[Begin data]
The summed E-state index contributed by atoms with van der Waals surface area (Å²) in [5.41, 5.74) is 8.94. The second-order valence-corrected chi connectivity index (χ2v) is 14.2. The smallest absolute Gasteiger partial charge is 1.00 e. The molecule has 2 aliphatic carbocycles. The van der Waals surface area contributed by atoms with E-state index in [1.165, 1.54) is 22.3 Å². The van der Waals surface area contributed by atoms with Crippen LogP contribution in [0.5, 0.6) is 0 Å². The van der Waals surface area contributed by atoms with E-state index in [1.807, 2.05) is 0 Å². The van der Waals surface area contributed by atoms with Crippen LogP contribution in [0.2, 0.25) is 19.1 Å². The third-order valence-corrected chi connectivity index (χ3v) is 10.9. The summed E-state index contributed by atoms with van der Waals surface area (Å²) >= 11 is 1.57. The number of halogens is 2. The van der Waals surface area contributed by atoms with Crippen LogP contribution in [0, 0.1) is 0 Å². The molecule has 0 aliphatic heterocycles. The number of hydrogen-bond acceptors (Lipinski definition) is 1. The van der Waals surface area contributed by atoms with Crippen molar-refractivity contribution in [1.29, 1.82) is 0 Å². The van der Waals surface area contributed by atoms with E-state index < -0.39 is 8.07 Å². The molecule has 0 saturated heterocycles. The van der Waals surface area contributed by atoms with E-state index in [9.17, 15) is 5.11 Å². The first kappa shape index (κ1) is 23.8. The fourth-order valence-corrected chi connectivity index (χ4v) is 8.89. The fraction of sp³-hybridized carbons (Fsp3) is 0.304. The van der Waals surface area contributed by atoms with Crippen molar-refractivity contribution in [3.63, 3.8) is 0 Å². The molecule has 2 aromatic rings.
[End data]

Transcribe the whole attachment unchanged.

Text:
The summed E-state index contributed by atoms with van der Waals surface area (Å²) in [5.41, 5.74) is 8.94. The second-order valence-corrected chi connectivity index (χ2v) is 14.2. The smallest absolute Gasteiger partial charge is 1.00 e. The molecule has 2 aliphatic carbocycles. The van der Waals surface area contributed by atoms with E-state index in [1.165, 1.54) is 22.3 Å². The van der Waals surface area contributed by atoms with Crippen LogP contribution in [0.5, 0.6) is 0 Å². The van der Waals surface area contributed by atoms with E-state index in [1.807, 2.05) is 0 Å². The van der Waals surface area contributed by atoms with Crippen LogP contribution in [0.2, 0.25) is 19.1 Å². The third-order valence-corrected chi connectivity index (χ3v) is 10.9. The summed E-state index contributed by atoms with van der Waals surface area (Å²) >= 11 is 1.57. The number of halogens is 2. The van der Waals surface area contributed by atoms with Crippen LogP contribution in [0, 0.1) is 0 Å². The molecule has 0 aliphatic heterocycles. The number of hydrogen-bond acceptors (Lipinski definition) is 1. The van der Waals surface area contributed by atoms with Crippen molar-refractivity contribution in [1.29, 1.82) is 0 Å². The van der Waals surface area contributed by atoms with E-state index < -0.39 is 8.07 Å². The molecule has 0 saturated heterocycles. The van der Waals surface area contributed by atoms with E-state index in [9.17, 15) is 5.11 Å². The first kappa shape index (κ1) is 23.8. The fourth-order valence-corrected chi connectivity index (χ4v) is 8.89. The fraction of sp³-hybridized carbons (Fsp3) is 0.304. The van der Waals surface area contributed by atoms with Crippen molar-refractivity contribution in [3.63, 3.8) is 0 Å². The molecule has 2 aromatic rings.